Deadly “superbugs” found in British wastewater

Biologists have found enterococcus, invulnerable to the action of all the “last resort” antibiotics, in the wastewater of two dozen treatment facilities in the UK. A description of the bacteria and possible ways to combat this threat were presented in the journal Genome Research.

In recent years, the problem of the emergence of so-called “superbugs” – microbes resistant to the action of one or several antibiotics – has become increasingly wider and more acute for physicians.

Among them are both rare pathogens, and very common and dangerous pathogens, such as Staphylococcus aureus (Staphilococcus aureus) or pneumococcus (Klebsiella pneumoniae). There is a real danger that all antibiotics will lose their effectiveness and medicine will return to the “dark ages.”

The main “incubators” of such microbes, as scientists believe today, are hospitals and livestock farms. Both on farms and in hospitals there are large numbers of potential carriers of the infection, bacteria themselves and antibiotics, forcing them to evolve and not allowing “ordinary” strains to force out less fertile super-microbes.

Sharon Peacock of the University of Cambridge (United Kingdom) and her colleagues found a much more dangerous and large “super incubator” incubator by studying water samples collected at two dozen water treatment plants built in different cities in Britain.

Their settlers, as scientists have suggested, should not be inferior to hospitals and farms in the ability to “deduce” new strains of microbes that are resistant to antibiotics, since all the same “ingredients” fall here, and in much larger quantities, as well as all possible nutrients necessary for the growth of bacteria.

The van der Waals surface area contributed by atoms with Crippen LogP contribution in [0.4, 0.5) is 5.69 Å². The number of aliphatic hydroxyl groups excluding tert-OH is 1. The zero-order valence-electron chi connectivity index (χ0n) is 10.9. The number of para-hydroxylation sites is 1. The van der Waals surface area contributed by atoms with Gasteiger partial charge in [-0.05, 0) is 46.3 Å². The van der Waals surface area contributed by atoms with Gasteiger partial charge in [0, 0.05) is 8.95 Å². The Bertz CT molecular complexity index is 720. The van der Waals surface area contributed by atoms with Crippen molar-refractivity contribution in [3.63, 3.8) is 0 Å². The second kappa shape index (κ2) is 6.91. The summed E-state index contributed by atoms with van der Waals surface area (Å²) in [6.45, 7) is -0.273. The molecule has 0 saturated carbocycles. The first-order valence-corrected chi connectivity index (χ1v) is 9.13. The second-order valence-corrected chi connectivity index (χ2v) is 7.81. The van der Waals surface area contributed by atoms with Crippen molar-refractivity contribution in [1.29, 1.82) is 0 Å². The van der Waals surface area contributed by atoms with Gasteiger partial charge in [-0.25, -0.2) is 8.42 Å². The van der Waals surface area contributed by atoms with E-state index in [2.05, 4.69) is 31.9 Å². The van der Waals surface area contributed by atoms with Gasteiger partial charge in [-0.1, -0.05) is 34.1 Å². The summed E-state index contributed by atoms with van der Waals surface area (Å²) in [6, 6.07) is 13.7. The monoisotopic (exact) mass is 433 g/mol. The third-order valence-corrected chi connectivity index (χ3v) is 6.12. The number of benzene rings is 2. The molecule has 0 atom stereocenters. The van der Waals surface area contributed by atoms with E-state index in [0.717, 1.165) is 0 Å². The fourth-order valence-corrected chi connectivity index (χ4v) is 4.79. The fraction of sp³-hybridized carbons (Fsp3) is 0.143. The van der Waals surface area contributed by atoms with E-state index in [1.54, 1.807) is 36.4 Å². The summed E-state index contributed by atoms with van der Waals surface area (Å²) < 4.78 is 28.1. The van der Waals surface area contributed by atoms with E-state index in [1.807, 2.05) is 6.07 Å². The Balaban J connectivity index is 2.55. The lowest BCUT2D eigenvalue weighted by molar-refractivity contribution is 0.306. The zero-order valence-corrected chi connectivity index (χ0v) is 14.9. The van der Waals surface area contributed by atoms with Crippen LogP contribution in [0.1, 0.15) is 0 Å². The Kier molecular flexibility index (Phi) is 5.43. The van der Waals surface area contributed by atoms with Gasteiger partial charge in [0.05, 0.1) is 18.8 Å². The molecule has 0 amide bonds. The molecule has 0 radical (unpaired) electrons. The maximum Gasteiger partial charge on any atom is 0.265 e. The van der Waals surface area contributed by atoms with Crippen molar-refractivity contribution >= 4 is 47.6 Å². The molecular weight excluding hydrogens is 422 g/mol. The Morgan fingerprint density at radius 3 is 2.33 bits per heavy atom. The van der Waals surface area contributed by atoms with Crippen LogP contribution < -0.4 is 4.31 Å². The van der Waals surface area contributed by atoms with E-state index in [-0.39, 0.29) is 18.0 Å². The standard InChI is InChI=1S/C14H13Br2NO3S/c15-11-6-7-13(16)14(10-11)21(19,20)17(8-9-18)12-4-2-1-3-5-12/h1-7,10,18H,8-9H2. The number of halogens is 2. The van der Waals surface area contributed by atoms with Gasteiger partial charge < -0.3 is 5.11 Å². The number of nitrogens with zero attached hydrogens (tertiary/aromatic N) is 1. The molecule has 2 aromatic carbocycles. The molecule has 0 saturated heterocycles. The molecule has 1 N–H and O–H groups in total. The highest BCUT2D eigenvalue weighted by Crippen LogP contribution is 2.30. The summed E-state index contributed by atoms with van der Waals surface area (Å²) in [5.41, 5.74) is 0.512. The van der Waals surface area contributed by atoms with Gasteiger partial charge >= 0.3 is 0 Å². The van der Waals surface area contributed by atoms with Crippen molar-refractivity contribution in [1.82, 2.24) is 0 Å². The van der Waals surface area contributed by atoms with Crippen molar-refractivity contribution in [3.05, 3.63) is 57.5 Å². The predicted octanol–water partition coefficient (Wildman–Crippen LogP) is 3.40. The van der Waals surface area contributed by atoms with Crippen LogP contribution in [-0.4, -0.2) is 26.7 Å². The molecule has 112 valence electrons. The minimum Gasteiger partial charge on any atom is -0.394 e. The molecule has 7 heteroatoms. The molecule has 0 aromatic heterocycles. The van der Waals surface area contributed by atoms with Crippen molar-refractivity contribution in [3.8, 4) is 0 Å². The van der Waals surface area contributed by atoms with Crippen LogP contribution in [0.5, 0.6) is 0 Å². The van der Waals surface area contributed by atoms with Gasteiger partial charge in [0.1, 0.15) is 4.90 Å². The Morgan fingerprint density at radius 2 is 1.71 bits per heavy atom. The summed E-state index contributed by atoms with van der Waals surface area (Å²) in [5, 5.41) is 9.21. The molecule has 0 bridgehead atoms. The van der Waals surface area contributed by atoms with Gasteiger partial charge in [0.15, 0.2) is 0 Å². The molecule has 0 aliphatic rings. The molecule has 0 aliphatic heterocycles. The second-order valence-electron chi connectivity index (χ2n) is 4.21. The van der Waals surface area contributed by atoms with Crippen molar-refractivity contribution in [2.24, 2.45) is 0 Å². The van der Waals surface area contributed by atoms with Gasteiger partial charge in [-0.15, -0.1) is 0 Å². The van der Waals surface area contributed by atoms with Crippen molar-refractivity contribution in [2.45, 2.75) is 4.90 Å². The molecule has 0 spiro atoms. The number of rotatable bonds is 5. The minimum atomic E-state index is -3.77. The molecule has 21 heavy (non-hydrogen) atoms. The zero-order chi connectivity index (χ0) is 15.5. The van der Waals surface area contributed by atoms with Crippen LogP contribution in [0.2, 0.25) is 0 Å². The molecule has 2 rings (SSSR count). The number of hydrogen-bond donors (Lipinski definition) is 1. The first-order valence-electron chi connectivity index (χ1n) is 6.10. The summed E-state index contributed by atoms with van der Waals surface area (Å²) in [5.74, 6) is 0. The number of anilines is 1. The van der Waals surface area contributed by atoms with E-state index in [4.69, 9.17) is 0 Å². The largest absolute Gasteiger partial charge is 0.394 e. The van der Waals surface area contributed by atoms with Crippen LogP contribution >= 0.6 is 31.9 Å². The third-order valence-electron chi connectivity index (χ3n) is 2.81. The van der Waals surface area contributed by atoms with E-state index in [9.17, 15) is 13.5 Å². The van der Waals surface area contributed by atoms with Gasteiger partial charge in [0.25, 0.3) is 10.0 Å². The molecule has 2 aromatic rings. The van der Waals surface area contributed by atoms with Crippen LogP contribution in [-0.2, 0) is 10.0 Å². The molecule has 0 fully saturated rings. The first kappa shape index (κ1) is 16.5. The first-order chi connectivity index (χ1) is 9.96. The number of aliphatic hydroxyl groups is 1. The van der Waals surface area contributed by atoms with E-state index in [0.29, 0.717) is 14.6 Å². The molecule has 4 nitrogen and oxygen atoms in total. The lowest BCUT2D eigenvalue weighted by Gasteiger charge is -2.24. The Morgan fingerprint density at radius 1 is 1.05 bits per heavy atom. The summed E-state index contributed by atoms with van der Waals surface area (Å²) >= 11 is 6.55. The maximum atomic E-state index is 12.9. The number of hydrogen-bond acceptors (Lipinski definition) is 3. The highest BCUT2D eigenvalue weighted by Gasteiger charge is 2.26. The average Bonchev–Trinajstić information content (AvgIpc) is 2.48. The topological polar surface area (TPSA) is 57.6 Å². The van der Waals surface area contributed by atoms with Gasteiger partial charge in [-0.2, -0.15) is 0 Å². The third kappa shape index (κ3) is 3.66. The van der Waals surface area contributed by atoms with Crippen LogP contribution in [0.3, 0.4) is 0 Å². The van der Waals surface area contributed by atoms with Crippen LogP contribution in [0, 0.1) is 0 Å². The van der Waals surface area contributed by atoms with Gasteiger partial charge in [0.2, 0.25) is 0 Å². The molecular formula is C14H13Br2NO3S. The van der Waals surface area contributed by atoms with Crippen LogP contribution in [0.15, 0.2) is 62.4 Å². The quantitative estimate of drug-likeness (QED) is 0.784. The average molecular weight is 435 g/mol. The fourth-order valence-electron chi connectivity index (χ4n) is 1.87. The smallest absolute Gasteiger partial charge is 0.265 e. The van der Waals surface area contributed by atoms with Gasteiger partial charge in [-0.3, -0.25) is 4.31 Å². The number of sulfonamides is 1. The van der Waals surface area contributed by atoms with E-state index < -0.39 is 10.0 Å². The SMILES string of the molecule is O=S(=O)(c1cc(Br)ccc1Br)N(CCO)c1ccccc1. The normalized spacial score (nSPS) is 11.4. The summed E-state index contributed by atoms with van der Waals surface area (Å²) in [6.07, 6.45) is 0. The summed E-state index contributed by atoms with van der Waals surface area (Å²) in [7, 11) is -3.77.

The biologists’ suspicions were justified – they managed to find “superbugs” not only in the wastewater, but also in the already purified liquid in 17 of the 20 installations that they were able to study. On the other three, microbes were missing from treated sewage due to the fact that their owners used UV lamps for disinfection.

In all these samples, as the scientists note, several strains of Enterococcus (Enterococcus faecium), invulnerable to the action of vancomycin, the popular “antibiotic of last resort”, as well as ampicillin and other yet effective drugs were present.

When scientists deciphered their genomes, they found that these microbes use the same genes to protect against the effects of antibiotics and various antibacterial drugs that other Enterococcus faecium strains found in the blood of patients and in hospital sewers have been found. As Peacock and her colleagues suggest, this suggests a direct relationship between them.

The discovery of dangerous varieties of this microbe in almost all wastewater treatment plants in British cities, according to researchers, suggests that physicians are now underestimating the danger of “supermicrobes” and the speed with which they can spread around the environment and survive in it.

How to deal with them? The absence of enterococcus in purified water at three stations using ultraviolet lamps indicates that as long as they remain the most effective means to combat supermicrobes. Scientists propose to install such devices at all wastewater treatment plants in Britain to curb the further spread of infection.